Superpipe hosts heavyweights
March 15, 2006
It usually takes a few rounds to win a traditional boxing match, but it took Torah Bright and Mason Aguirre only one round to establish their dominance at the World Superpipe Championships (WSC) at Park City Mountain Resort (PCMR) on Saturday. Both riders were first-time WSC champions.
Both snowboarders ruled the mammoth-sized superpipe, the largest of it’s kind with 22-foot walls and more than 400 feet in length, by laying down first runs that were so strong, no other snowboarder could even compete.
"I definitely wanted to stomp the first one," said Aguirre who barely missed the Olympic podium with a fourth place finish on the halfpipe in Turin.
Bright won last weekend’s women’s competition with a score of 93.0, putting her over seven points ahead of the rest of the field.
"Its cool. I did what I set out to do today. That’s all I can ask for," Bright said.
The gracious young Aussie who lives in Salt Lake was no doubt responding to a fan section devoted entirely to her. Led by her brother-in-law, the crowd held up "Torah" signs and went wild after her first run. Her mother, on vacation from the "Land Down Under" was also on hand to give her boost.
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"It makes it so much more fun when your family is here," Bright said.
Close behind Bright, was Japan’s Soko Yamaoko, who earned a 90.0 in the second run. Meg Pugh of Sunnyvale, Calif. won the surprise bronze after laying down three consistent runs and finishing with a high score of 77.0.
"I’m so honored to be on the podium with these guys," said the stunned Pugh.
Aguirre (Duluth, Minn.) followed suit wrapping up the first round with a solid 90.0 performance. He was joined on the podium by Kevin Pearce (Norwich, Vt.) with a 81.67 and Jack Mitrani (Mammoth Lakes) with a 76.0. All three of the male winners won on their run down the pipe.
The winners were given gleaming boxing-style title belts to fit in with the competition’s boxing theme. The competitors strapped on the belts before posing for post-competition pictures.
"It’s the coolest thing I’ve ever won," Pugh said. "When my great grandkids see this in 80 years, they’ll think I really did something."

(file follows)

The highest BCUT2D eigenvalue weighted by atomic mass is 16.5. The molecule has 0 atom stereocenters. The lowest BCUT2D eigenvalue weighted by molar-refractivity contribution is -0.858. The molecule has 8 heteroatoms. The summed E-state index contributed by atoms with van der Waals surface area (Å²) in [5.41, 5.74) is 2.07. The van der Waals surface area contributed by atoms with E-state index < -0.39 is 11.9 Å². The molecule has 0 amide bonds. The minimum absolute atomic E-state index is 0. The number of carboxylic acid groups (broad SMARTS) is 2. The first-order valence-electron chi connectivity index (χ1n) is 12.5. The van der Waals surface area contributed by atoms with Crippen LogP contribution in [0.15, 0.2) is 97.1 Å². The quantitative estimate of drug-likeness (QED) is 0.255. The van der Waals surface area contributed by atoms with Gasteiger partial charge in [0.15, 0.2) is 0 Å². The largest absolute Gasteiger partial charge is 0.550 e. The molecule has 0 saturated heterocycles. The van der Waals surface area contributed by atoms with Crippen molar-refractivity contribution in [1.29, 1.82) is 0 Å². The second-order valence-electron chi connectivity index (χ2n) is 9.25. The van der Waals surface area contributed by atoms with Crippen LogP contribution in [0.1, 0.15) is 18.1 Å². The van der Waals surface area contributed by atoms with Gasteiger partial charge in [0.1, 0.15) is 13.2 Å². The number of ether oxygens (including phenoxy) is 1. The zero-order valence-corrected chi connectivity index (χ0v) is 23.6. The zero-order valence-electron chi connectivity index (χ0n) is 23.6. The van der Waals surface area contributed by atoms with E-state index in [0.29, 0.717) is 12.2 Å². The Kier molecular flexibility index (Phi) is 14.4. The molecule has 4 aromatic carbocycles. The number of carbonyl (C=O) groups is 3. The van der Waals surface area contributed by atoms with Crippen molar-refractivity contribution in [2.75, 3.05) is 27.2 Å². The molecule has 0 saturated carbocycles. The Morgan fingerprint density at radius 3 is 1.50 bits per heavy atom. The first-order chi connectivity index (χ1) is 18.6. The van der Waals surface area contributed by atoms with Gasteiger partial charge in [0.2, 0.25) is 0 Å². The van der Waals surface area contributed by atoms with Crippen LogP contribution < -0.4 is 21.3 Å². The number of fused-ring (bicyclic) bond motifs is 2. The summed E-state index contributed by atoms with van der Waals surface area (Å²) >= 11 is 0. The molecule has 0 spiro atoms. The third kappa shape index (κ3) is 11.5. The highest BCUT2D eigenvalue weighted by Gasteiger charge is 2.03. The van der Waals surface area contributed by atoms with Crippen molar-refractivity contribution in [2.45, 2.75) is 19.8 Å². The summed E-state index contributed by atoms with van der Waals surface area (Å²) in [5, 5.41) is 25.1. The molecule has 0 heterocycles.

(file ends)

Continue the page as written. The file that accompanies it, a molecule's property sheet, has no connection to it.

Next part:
For many of the riders, this was their first time down the massive pipe. Some had competed on a similar sized version in Steamboat Springs, Colo., but others, such as Bright, only had the practice runs to adjust.
"You have to go so much faster," said Mitrani.
Besides the absolute need for speed to get air and complete tricks in the large pipe, the walls are almost inverted at the lip of the pipe, which gave riders a further adjustment to make to complete their runs successfully.
The competition was a great training round for many of the riders that are competing in Stratton, Vt. this weekend at the U.S. Open Snowboarding Championships. Also held in a large superpipe, the WSC event allowed the athletes to build their confidence for one of the bigger snowboarding events of the year.
"It’s good to come here and go there and have the same feeling," said Mitrani, who is a native of Stratton and hopes the competition in his hometown will result in similar medal winning results.
Besides Bright’s supporters, crowds filled the stands and lined the sides of the pipes to cheer on their favorite riders. Olympic gold-medal winner Shawn "The Flying tomato" White was also among the spectators hidden by his gear, but the tell-tale red hair soon started peeking out and got the crowd even more excited.
On Sunday, the skiers were out in the pipe. Tanner Hall, who trains in PCMR’s parks, took first place with a winning score of 90.0 on his third run. He was followed by Simon Dumont (Bethel, Maine) of with a score of 84.33 and Andrew Woods of (Georgia, Vt.), who finished with a score of 80.67.